Findings from a new US study could lead to the development of effective therapeutic treatments for bone skeletal defects, bone loss and osteoporosis.
Currently, a bone-healing protein called bone morphogenetic protein-2, or BMP2, is used to treat bone skeletal defects but the high concentrations needed to induce human bone formation have been linked to serious side effects, including life-threatening cervical swelling and abnormal and inconsistent bone growth.
Researchers at UCLA found that combining BMP2 with another protein could significantly improve clinical bone restoration.
In a study published in the American Journal of Pathology, the team paired BMP2 with the NELL-1 protein, which has been shown to increase bone formation and stimulate key factors for bone growth in multiple preclinical models.
The combination of the two proteins increased bone formation while inhibiting the formation of fat cells — a negative side effect of BMP2, which encourages stem cells to form both bone and fat cells, UCLA reported. By contrast, NELL-1 encourages stem cells to form bone cells instead of fat cells. When used together, the two proteins stimulate bone production more dramatically than either does alone.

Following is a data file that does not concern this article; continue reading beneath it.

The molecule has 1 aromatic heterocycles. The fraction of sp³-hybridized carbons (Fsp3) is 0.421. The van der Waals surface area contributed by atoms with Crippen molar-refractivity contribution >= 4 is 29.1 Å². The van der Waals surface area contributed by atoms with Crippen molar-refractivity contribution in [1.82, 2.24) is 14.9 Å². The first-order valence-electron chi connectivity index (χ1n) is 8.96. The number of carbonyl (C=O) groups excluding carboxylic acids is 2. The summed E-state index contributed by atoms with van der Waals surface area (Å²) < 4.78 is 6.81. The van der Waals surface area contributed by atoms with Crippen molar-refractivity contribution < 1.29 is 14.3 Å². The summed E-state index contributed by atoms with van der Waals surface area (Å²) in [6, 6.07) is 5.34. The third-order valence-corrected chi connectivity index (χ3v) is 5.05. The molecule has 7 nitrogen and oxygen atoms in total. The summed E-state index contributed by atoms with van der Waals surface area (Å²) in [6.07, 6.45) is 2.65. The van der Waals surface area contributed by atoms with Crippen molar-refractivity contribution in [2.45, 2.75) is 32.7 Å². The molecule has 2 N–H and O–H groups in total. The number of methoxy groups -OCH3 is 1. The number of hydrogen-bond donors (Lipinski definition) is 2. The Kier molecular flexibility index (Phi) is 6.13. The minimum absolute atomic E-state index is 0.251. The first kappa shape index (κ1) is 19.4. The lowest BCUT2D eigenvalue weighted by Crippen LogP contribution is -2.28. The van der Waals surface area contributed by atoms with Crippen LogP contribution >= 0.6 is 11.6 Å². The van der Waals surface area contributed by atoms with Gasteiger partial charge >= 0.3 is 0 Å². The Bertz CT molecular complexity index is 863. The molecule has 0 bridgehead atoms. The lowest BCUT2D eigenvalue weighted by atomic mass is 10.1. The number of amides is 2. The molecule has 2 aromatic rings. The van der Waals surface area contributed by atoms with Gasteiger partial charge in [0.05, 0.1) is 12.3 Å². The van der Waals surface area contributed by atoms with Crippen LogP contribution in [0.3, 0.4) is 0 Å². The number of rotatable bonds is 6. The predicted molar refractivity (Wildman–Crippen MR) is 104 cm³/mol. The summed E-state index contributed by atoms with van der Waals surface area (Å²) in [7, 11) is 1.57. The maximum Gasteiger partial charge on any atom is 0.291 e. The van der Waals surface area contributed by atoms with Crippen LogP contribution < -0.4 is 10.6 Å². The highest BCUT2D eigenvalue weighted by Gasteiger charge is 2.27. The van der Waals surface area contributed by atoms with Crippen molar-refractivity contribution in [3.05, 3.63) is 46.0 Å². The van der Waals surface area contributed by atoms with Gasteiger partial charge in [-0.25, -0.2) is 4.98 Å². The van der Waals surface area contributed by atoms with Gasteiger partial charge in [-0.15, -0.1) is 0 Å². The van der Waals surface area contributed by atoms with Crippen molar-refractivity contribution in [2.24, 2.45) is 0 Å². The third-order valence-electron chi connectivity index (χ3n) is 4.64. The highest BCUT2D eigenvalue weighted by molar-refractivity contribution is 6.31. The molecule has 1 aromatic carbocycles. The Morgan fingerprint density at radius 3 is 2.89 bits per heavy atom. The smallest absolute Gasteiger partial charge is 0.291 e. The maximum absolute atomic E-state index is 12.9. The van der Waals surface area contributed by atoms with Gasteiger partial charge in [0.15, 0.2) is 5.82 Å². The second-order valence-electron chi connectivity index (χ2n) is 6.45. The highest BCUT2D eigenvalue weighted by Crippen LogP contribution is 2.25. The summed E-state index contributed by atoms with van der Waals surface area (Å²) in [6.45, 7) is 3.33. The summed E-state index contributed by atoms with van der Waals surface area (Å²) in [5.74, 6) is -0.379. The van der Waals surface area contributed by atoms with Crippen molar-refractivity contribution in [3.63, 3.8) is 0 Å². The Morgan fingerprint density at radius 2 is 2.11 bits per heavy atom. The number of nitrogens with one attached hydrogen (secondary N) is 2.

“Before this study, large bone defects in patients were difficult to treat with BMP2 or other existing products available to surgeons,” said Dr. Kang Ting from the UCLA School of Dentistry. “The combination of NELL-1 and BMP2 resulted in improved safety and efficacy of bone regeneration in animal models — and may, one day, offer patients significantly better bone healing.”